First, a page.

1913 strike in Dublin, Ireland

This video from Ireland, about the 1916 Easter rising, says about itself:

This is a reading of the last statement of James Connolly at his “Court Martial” for “Treason” before he was sentenced to death by firing squad by the Brits.

From London daily The Morning Star, about the big 1913 strike in Dublin, Ireland:

Labour v Sinn Fein
by Terry McCarthy (Labour Movement Publications, £6.99)

Tuesday 21 July 2009

by Alan Lloyd

Subtitled “The Lost Revolution,” this book chronicles the key events leading up to the “greatest industrial dispute in Irish history” and considers the fallout from its defeat.

Led by the mighty figures of James Larkin and James Connolly, with their Socialist Labour Movement and Citizens Army, the Irish working class, particularly in Dublin, were ready to do whatever was needed to improve their desperate living conditions.

The strike broke out at the Dublin United Tramways Company and swiftly spread, with a third of the city’s population eventually on the streets. The determination of the strikers was such that British Intelligence believed the strike could lead to a socialist revolution.

A resolution calling for a general strike in support of the strikers was passed at the TUC.

in Britain

Some sympathy strikes did break out, but the reactionary leadership of the TUC, with their imperialist Establishment view – with the likes of Ben Tillett and James Sexton to the fore – soon backed down.

McCarthy argues that although tremendous efforts were made to raise funds and send food to Ireland, these efforts were used by Sinn Fein to argue from a nationalist, not socialist, perspective that this was the usual British charity, rather than the sympathy action which would bring about a victory.

Sinn Fein leader Arthur Griffith claimed that the Irish were victims of “English trade unionism,” which perpetuated a corrupt imperialist rule.

Sinn Fein in 1913, led by Griffith, differed from the Sinn Fein of today, which is Republican. Griffith was a monarchist who wanted the British monarchy to evolve into an Anglo-Irish double monarchy like in the Habsburg empire.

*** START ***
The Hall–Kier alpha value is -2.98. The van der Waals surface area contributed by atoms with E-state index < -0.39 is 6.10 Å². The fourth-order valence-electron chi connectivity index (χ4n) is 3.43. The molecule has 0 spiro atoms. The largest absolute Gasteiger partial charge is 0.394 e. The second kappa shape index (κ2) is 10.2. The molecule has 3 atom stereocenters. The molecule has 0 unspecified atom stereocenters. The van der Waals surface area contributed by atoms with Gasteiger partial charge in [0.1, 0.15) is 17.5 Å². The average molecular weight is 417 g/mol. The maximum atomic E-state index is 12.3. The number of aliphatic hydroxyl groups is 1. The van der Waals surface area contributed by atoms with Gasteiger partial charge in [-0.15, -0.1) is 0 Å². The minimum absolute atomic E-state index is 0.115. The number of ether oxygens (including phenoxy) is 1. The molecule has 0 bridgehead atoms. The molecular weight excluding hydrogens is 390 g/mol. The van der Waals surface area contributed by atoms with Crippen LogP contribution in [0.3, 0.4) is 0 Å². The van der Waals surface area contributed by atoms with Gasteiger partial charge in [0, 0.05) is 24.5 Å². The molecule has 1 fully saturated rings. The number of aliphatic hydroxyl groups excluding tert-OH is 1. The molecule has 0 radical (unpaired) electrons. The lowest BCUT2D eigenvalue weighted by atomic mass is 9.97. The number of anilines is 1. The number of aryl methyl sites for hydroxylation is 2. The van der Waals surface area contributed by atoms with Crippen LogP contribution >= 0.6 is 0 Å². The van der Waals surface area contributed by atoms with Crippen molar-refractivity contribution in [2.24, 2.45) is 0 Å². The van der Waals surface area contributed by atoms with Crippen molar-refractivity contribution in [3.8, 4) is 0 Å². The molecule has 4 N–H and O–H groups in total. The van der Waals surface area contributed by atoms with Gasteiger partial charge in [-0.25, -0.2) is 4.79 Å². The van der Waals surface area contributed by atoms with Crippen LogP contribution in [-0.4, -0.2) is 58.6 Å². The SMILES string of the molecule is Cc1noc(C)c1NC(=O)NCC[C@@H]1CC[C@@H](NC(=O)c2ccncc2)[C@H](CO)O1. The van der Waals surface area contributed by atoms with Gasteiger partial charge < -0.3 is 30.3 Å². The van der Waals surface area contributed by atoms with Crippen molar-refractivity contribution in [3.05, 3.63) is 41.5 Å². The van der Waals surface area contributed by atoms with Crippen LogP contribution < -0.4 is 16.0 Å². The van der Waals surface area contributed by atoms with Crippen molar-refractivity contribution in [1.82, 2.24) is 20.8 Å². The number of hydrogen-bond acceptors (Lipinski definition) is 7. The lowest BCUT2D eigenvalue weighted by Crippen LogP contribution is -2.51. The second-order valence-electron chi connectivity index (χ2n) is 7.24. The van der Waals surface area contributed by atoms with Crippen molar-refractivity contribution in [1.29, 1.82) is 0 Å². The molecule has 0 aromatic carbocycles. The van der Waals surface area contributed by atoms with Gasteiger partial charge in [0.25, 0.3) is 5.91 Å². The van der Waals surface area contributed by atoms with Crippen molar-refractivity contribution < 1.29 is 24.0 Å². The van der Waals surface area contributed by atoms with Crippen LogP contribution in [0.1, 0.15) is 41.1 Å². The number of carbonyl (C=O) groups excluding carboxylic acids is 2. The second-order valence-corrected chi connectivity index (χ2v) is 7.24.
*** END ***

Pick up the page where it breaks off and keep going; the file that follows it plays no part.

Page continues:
Thus, the unholy trinity of the TUC Establishment, Sinn Fein and the Catholic church gradually ensured that support for the strike was eroded.

McCarthy also contends that a successful British general strike could have profoundly altered history, especially with regards to the First World War, as Tillett and his cabal actively encouraged Irish trade union members to go to their deaths in France.

Had Larkin and Connolly, along with the likes of Tom Mann, been successful with their socialist revolution, how different it could have been.

Born in Dublin in 1895, Sean McLoughlin was to become an important, if little remembered, figure in Ireland’s struggle to free itself from British rule. He was to play an integral role in the civil war which followed the signing of the treaty with Britain which brought about the formation of the Irish Free State and confirmed the partition of Ireland.

ROBIN STOCKS explains why he’s produced a book on the unsung heroes from Manchester and Stockport who took part in the Easter Rising of 1916. DURING the early months of 1916 nearly 100 Irish rebels secretly left the cities of England and Scotland in ones and twos and travelled to Ireland: here.

9 thoughts on “1913 strike in Dublin, Ireland

  1. Ireland: The 1916 Easter Rising — striking a blow against an insane

    By Stuart Munckton
    April 2, 2010 — Easter is here again — the anniversay of the Irish
    rebellion against British rule in Easter 1916. Over Easter week, Irish
    rebels took control of key parts of Dublin and declared a republic. It
    took seven days for the British to put the rising down.

    * Read more http://links.org.au/node/1598


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